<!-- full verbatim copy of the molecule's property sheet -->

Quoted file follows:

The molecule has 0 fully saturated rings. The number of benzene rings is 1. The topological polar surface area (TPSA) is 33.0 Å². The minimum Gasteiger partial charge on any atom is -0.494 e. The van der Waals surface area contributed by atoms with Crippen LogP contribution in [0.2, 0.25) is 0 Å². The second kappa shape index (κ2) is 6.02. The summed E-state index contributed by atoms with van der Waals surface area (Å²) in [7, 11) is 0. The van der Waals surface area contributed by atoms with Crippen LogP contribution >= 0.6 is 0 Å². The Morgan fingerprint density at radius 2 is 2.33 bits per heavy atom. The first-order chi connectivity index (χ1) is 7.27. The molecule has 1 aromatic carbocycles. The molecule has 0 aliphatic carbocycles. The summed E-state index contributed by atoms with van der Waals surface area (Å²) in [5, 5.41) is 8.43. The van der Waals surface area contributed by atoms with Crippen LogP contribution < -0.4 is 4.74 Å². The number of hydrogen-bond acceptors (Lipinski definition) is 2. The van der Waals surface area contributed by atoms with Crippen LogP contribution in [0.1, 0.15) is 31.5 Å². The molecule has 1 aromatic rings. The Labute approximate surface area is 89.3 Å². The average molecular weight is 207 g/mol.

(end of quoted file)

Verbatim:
The molecule has 0 fully saturated rings. The number of benzene rings is 1. The topological polar surface area (TPSA) is 33.0 Å². The minimum Gasteiger partial charge on any atom is -0.494 e. The van der Waals surface area contributed by atoms with Crippen LogP contribution in [0.2, 0.25) is 0 Å². The second kappa shape index (κ2) is 6.02. The summed E-state index contributed by atoms with van der Waals surface area (Å²) in [7, 11) is 0. The van der Waals surface area contributed by atoms with Crippen LogP contribution >= 0.6 is 0 Å². The Morgan fingerprint density at radius 2 is 2.33 bits per heavy atom. The first-order chi connectivity index (χ1) is 7.27. The molecule has 1 aromatic carbocycles. The molecule has 0 aliphatic carbocycles. The summed E-state index contributed by atoms with van der Waals surface area (Å²) in [5, 5.41) is 8.43. The van der Waals surface area contributed by atoms with Crippen LogP contribution < -0.4 is 4.74 Å². The number of hydrogen-bond acceptors (Lipinski definition) is 2. The van der Waals surface area contributed by atoms with Crippen LogP contribution in [0.1, 0.15) is 31.5 Å². The molecule has 1 aromatic rings. The Labute approximate surface area is 89.3 Å². The average molecular weight is 207 g/mol.